Eager to land a journalistic position, Adam White goes to work as an advice-giving newspaper columnist. His editor, Shrike, takes pleasure in browbeating his alcoholic wife Florence for her... See full summary »
Montgomery Cliff (in his last role) plays James Bower, an American physicist visiting West Germany who's recruited by a shady CIA agent, named Adam, to help them with the defection of a ... See full summary »
A classic film featuring a boy who is able to hear what the racehorses at the track are thinking. He bases their moods on how well he thinks they'll do, and tells his older brother who is ... See full summary »
Jackie 'Butch' Jenkins,
In Nazi Germany in 1936 seven men escape from a concentration camp. The camp commander puts up seven crosses and, as the Gestapo returns each escapee he is put to death on a cross. The ... See full summary »
A silent nine-year-old Czech boy, a survivor of Auschwitz, flees a refugee center in postwar Germany and is found by an American G.I. At the same time, the boy's mother, the sole surviving member of his family, searches refugee centers for her son. Time, distance, and the massive numbers of refugee children are factors hampering the reunion of mother and son. Written by
Martin H. Booda <firstname.lastname@example.org>
Montgomery Clift was not overly enamored by the dialogue in the screenplay, referring to it as "The Yearling with added sugar". He worked hard on his own lines, finding the most natural words, and helping to shape his memorable characterization. This didn't go down well with original screenwriter David Wechsler who threatened legal action. See more »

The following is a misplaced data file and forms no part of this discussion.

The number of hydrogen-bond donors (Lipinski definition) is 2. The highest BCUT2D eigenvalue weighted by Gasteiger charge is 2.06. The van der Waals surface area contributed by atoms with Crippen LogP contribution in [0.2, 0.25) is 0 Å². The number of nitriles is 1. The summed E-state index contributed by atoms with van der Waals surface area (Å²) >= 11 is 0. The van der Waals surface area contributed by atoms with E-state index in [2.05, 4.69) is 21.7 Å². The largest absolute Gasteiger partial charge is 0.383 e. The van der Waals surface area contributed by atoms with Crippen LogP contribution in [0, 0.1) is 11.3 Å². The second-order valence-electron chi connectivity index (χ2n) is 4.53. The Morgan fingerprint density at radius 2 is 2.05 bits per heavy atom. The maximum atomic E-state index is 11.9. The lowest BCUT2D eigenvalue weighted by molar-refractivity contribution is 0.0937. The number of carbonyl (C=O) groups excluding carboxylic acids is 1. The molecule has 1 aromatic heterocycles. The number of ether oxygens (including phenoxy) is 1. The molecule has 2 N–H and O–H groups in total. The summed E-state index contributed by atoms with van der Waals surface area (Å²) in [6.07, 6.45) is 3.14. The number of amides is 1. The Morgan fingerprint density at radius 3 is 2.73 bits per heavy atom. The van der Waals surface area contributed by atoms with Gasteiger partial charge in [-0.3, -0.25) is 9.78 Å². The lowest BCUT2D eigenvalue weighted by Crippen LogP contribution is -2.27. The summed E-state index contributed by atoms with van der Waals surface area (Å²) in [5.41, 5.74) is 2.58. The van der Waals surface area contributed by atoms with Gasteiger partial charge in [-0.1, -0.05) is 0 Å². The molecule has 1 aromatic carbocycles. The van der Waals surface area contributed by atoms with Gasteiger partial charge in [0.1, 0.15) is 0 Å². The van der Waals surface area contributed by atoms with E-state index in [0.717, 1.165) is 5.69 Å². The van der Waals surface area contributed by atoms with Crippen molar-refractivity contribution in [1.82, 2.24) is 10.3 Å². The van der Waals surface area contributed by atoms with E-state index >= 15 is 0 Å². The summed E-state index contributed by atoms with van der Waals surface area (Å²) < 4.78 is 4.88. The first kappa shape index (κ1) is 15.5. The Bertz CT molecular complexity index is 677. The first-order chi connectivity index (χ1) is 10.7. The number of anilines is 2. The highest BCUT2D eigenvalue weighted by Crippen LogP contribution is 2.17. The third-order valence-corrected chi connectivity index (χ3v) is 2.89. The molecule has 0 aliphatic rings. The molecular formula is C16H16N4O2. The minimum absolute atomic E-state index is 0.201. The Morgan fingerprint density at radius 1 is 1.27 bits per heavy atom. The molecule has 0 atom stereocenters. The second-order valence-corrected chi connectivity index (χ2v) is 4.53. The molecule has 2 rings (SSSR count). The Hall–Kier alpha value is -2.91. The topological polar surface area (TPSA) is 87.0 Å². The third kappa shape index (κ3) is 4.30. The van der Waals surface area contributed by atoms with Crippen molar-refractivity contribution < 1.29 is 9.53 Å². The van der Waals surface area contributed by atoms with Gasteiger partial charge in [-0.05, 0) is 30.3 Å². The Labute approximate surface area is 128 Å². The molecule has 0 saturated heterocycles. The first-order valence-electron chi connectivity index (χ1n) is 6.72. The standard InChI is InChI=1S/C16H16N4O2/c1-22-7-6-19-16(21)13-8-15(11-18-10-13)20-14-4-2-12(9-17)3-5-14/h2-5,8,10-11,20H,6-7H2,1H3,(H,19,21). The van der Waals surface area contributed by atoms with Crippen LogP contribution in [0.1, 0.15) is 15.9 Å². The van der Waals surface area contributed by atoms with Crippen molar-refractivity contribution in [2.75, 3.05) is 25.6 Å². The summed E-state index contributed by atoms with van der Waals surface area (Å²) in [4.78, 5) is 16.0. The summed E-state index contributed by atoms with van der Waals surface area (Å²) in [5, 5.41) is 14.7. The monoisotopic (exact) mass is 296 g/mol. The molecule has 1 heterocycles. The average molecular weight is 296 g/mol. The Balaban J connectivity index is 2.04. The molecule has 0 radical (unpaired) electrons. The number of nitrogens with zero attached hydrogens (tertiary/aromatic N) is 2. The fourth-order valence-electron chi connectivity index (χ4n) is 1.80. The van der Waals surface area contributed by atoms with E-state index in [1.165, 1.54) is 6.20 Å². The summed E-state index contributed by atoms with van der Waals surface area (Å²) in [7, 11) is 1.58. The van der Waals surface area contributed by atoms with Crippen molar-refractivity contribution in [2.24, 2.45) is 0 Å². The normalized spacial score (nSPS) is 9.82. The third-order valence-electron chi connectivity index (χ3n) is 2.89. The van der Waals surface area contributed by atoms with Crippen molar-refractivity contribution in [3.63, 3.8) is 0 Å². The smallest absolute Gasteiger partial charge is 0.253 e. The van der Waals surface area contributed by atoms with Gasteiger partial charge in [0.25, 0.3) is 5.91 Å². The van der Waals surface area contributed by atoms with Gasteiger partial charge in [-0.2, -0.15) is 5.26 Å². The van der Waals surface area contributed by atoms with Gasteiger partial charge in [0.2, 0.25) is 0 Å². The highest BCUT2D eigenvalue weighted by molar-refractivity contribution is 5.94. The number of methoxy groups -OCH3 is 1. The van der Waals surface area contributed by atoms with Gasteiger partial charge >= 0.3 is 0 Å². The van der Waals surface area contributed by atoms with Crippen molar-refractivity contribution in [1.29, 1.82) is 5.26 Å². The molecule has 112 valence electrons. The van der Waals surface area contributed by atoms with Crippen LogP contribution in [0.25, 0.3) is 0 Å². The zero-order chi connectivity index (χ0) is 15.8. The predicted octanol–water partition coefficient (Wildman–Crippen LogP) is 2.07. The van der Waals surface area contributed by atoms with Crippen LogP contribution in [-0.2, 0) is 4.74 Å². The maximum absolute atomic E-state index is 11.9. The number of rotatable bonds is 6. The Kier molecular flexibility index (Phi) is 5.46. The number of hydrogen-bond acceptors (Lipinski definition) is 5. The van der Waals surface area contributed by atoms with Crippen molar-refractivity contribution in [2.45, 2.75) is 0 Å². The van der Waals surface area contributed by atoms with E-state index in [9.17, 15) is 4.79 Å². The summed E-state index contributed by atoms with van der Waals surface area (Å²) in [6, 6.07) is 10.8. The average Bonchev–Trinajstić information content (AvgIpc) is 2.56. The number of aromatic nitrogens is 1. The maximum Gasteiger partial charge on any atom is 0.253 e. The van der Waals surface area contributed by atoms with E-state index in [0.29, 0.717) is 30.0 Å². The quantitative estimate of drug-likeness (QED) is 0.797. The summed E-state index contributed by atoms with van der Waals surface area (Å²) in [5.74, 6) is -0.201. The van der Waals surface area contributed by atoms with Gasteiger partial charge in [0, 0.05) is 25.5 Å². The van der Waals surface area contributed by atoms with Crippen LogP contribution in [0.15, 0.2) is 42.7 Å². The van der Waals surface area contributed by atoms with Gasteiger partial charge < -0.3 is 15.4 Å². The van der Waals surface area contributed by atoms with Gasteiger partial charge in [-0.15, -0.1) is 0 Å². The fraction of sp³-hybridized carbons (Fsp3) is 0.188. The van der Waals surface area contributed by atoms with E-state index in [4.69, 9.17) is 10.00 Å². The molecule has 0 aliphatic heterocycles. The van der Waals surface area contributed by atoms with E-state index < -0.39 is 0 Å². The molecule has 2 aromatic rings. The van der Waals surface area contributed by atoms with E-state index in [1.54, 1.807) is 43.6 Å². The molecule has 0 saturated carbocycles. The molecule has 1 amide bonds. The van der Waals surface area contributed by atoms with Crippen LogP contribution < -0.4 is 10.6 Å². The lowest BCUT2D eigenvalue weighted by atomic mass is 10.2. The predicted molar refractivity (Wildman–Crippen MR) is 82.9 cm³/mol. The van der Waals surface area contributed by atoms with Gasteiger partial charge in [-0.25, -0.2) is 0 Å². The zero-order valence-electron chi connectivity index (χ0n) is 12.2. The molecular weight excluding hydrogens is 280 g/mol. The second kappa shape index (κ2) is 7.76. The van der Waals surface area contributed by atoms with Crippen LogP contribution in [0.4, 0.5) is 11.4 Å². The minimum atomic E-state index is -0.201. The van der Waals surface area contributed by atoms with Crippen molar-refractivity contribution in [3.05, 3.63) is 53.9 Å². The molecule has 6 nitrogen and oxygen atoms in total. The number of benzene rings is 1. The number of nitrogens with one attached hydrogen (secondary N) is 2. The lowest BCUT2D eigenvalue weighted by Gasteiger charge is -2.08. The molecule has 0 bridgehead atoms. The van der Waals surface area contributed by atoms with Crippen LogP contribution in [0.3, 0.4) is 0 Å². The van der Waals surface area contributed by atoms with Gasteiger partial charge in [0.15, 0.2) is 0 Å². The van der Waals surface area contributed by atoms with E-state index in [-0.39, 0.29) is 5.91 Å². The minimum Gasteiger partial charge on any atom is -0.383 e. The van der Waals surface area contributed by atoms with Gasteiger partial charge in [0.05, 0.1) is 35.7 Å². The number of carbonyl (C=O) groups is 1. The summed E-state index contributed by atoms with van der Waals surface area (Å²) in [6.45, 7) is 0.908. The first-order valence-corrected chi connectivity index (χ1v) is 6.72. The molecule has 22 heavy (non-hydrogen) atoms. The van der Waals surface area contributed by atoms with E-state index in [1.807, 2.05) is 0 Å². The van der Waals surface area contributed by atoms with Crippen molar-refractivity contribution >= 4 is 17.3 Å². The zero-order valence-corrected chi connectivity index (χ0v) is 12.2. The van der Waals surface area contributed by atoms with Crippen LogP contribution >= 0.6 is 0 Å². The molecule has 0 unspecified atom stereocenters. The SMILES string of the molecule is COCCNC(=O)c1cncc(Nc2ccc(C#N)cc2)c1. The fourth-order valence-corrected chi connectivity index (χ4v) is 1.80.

A girl refugee describes gassings at Dachau. (11 min.) Actually, Dachau was a notorious concentration camp, not a death camp and had no gas chambers. See more »
[holds up picture of sexily-posed woman]
What'd he tell you for that?
[to Steve, who's standing nearby]
Ohhhh, brother! You'd better stick to building bridges!
See more »
After watching Roberto Rossellini's 1947 final part of his war trilogy "Germania anno zero", Fred Zinnemann's "The Search" is in direct contrast. While Rossellini approaches a similar subject with absorbing objectivity, "The Search" opts for sentimentality, although Zinnemann tried to add a documentary dimension to the story. It's the tale of a boy who is rescued by an American G.I. in Berlin, while the boy's mother is looking for him in refugee camps, after they were separated in Auschwitz during the war. Mother and child are pretty close but do not know it, so the story goes from scenes of the soldier educating the boy, to the mother's giving love to surrogate sons in a UN home for war orphans. Zinnemann's tact (or lack of passion, as some may say) nevertheless makes it work, as well as the performances by Montgomery Clift as the soldier and young Ivan Jandl as the kid, who won a special Oscar.
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